A brief summary of the Church’s teaching on indulgences is provided to help make use of these treasures the Church offers us, purifying our heart from all attachment to sin and guiding it toward the will of God in every aspect of our lives. Then follows a list of prayers, works and objects that the Church enriches with a partial or plenary indulgence.
Every sin involves both guilt and punishment. The guilt is forgiven in confession, but part of the temporal punishment for sin often remains and must be remitted in this life or the next. The Church has the power to remit this punishment by means of indulgences.
An indulgence is the remission in the sight of God of the temporal punishment due for sins, the guilt of which has already been forgiven. A member of Christ’s faithful who is properly disposed and who fulfills certain specific conditions, may gain an indulgence by the help of the Church which, as the minister of redemption, authoritatively dispenses and applies the treasury of the merits of Christ and the saints.
An indulgence is partial or plenary, depending on whether it removes either part or all of the temporal punishment due to sin.
No one gaining an indulgence may apply it to other living persons. Both partial and plenary indulgences can be applied to the dead by way of suffrage.
To be capable of gaining indulgences a person must be baptized, not excommunicated, and in the state of grace at least on the completion of the prescribed work, besides being a subject of the person who has the power to grant the indulgences. A person capable of gaining indulgences in order to actually receive them must have at least the general intention of so doing, and must fulfill the prescribed works at the time and in the manner determined by the terms under which it has been granted.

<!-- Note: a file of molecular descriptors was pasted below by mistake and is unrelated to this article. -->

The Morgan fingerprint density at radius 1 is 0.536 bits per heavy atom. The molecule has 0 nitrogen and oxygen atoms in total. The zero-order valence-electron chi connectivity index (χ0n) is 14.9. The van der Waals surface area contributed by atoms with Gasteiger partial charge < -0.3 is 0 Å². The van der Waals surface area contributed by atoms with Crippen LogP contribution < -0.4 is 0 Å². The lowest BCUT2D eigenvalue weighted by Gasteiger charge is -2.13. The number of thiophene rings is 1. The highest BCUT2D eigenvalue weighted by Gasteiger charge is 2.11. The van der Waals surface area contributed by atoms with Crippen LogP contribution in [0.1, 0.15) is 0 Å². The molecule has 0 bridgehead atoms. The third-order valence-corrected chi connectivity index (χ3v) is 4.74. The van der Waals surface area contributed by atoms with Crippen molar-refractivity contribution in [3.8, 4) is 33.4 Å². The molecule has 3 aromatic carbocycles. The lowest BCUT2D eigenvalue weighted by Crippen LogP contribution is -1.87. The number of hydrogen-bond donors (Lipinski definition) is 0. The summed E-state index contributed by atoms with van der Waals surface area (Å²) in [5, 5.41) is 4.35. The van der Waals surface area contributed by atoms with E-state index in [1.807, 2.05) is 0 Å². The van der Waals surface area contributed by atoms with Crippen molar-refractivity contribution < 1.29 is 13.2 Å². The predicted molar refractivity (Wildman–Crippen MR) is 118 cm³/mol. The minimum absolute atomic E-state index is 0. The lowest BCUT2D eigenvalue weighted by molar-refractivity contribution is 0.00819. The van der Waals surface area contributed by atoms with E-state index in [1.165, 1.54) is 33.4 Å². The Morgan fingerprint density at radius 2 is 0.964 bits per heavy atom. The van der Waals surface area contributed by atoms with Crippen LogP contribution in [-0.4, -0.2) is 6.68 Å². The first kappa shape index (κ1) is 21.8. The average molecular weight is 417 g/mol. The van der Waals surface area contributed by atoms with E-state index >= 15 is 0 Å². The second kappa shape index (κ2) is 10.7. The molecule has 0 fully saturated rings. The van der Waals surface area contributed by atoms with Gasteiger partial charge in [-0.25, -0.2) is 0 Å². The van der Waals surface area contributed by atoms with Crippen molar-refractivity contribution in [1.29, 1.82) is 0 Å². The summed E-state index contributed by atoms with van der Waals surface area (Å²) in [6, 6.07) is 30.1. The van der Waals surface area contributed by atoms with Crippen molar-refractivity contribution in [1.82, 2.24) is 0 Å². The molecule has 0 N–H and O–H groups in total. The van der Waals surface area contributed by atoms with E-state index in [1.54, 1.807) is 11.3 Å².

The requirements for gaining a plenary indulgence are the performance of the indulgenced work and the fulfillment of three conditions: sacramental confession, Eucharistic Communion, and prayer for the Pope’s intentions. A further requirement is the exclusion of all attachment to sin, even venial sin; that is, there is no sin which the soul is unwilling to renounce.
The three conditions may be carried out several days preceding or following performance of the prescribed work. But it is more fitting that Communion and prayer for the Pope’s intentions take place on the day this work is performed.
The condition requiring prayer for the Pope’s intentions is completely satisfied by reciting one Our Father and one Hail Mary for his intentions; nevertheless all the faithful are at liberty to recite other prayers suited to their own customs and devotion.
Any of the faithful who, being at least inwardly contrite, perform a work enriched with a partial indulgence, receive through the Church a remission of temporal punishment equivalent to what they already receive by virtue of the act itself.
A plenary indulgence may be gained only once on any one day; the rule regarding those on the verge of death is an exception.
A partial indulgence may be gained many times a day unless something different is explicitly stated. Partial indulgences are granted to the Christian faithful who:
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